3.1.4 WHO Categories and Clinical Manifestations of BU

M. ulcerans infections have been classified by WHO into three categories: category I is defined as a single, small lesion <5 cm in diameter, category II includes single lesions between 5 and 15 cm in diameter, plaque and edematous forms, and category III is comprised of single extensive lesions >15 cm in diameter, multiple lesions, lesions at critical sites (e.g. eye, genitalia, joints), and osteomyelitis [82]. There are marked differences in the proportion of BU patients presenting at health facilities with lesions of one of these categories for different geographical regions (Table 2). In Japan and Australia, where healthcare is readily available, the vast majority of BU patients present with category I lesions, for which standard national antibiotic regimens are highly effective. On the contrary, a significant proportion of BU patients in Africa and in particular those detected by active case search, present with more advanced stages of the disease, for which time required for healing is prolonged and healing is often accompanied by permanent disability. The percentage of patients with category II and III lesions is strongly dependent on the degree of remoteness of a population and consequently access to healthcare as well as with awareness of the disease among populations at risk. A high degree of awareness among the Rwandan population in the Kinyara refugee settlement as well as the establishment of a BU treatment center, has for example led to reporting at early stages of the disease [7]. On the contrary, due to a lack of adequate health infrastructure for the diagnosis and treatment of BU, a large cohort of patients from southwestern Nigeria presented to a health center in Benin with 58% category III and only 8% category I lesions [68]. Osteomyelitis is mainly observed in African populations [61, 63, 68] and only occasionally in Australia [71]. The fact that ulcers are the most common form of BU lesions in all of the affected geographical areas is related to the relatively unspecific, nodular onset and the often reported painlessness [84] of M. ulcerans disease.

3.2 Geographical Features of M. ulcerans Infection Foci

3.2.1 Environmental and Climatic Characteristics of BU Endemic Areas

Environmental and climatic factors are highly diverse in different M. ulcerans infection foci, not only if areas are compared where either the ancestral or the classical lineage prevails, but also among areas affected by the same lineage (Table 3).

Table 3 Geographical characteristics of BU endemic areas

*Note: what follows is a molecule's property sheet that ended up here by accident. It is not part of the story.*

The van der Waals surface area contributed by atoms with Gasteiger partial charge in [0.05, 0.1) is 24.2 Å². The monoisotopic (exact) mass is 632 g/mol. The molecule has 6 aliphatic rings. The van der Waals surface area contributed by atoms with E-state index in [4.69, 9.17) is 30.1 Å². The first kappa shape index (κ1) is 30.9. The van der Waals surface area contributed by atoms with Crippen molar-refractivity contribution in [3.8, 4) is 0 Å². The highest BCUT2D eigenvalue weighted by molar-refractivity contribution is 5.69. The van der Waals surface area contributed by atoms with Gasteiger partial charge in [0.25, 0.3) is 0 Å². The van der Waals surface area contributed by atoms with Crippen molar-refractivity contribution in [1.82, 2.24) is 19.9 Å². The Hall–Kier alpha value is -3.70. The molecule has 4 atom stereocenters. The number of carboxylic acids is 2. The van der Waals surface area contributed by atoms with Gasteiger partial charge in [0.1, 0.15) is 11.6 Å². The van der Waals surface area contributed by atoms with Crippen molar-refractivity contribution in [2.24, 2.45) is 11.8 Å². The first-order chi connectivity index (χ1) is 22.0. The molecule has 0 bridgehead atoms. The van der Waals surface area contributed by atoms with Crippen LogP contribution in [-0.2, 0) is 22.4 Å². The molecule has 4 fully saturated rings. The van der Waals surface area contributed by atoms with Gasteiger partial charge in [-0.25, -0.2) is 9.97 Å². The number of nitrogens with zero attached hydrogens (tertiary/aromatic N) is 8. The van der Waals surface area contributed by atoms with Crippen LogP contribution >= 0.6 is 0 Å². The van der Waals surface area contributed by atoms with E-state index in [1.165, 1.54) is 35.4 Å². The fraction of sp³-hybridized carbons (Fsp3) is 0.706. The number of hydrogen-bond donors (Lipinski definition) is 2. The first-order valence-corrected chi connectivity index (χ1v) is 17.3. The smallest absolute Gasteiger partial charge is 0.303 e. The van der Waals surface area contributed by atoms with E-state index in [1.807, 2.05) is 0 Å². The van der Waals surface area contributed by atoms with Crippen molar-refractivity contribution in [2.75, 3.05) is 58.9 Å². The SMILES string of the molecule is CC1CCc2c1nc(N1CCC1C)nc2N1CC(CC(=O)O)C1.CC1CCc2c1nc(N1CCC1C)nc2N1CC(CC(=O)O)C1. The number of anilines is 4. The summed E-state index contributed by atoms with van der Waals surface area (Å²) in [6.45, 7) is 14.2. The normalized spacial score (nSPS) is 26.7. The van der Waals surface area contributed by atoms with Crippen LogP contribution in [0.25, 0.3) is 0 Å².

French Guiana is located at the Atlantic Ocean in northern South America between Suriname and northern Brazil. Most of the inhabitants reside along a 50 km wide coastline, which is mainly composed of marshy savannah and mangroves, whereas the rest of the country consists of dense, barely accessible rainforest. Located between latitudes 2° and 6° N and rising only to modest elevations, the climate in French Guiana is tropical (hot and humid) all year round. While rainfall may be heavy from January to June/July, the period between August and December is considered the main dry season [85]. The highest mean incidence of BU was detected in the western coastal area around the towns of Sinnamary and Mana adjacent to the Sinnamary and La Mana rivers, respectively [69]. On the contrary, Japan extends through a wide latitude from 30° to 45° N, with climate conditions ranging from humid subtropical to humid continental. BU cases are sporadically distributed throughout the large, mountainous Honshu Island, which separates the Sea of Japan from the North Pacific Ocean. Much of Honshu belongs to the temperate zone with humid, subtropical climate characterized by four distinct seasons including a period with higher rainfall between mid of June and end of July. Humid, continental climate may be encountered in northern Honshu, with cold winters commonly experiencing snowfall [86]. The 60 sporadic BU cases reported between 2003 and 2016 in Japan were distributed over 17 of the 47 prefectures of the country (chapter “Buruli Ulcer in Japan” of this book). Interestingly, in some of the northern regions reporting BU cases, the temperature can be below zero degrees Celsius during the coldest season of the year. In Australia, M. ulcerans infections mainly occur in two geographically distinct areas in a temperate climatic zone in the south-eastern state of Victoria, and in tropical FNQ. In Victoria, M. ulcerans infections are consistently associated with low-lying coastal areas, where rainfall is spread throughout the year [75]. After first BU cases were described in the Bairnsdale region [2], the pathogen appeared to migrate westwards [87] causing larger outbreaks in the 1990s in Phillip Island [18] and Frankston/Langwarrin [17]. Since 1998 new foci have continuously appeared on the Bellarine and Mornington Peninsulas [71, 80, 88]. The second significant BU endemic area of Australia in FNQ comprises a rim of coastal valleys and lowlands surrounding the Dagmar Range, and extending from Daintree in the North to Mossman in the South [44]. The climate in FNQ is characterized by two distinct seasons with a warm, dry season during the winter period in May–October/November and a warm, wet season during the summer period in November/December–April [52]. Information on the distribution of BU in PNG is sparse, although infections have sporadically occurred in different parts of the country. One main BU focus was seen in the coastal Oro province in villages along the Kumusi River, where the climate is hot and humid and rainfall is high throughout the year with a relatively drier period from May to November [46]. BU endemic areas of West and Central Africa are mainly located in remote, rural areas and are characterized by a focal distribution with often high local prevalence rates. Affected regions have a tropical climate, typically with distinct dry and rainy seasons and are often associated with slow flowing and stagnant water bodies in proximity to large rivers. In West Africa the dry period lasts generally from November to February and is followed by region-specific rainy seasons. The southern areas of West Africa in the Guinea Coast region, where most of the BU cases occur, commonly experience two rainy seasons, one from April to July and a shorter one in September/October. In contrast, only one rainy period between July and September is observed in the North [89]. Distinct, region-specific dry and rainy seasons are also observed in Central African regions reporting BU cases [90].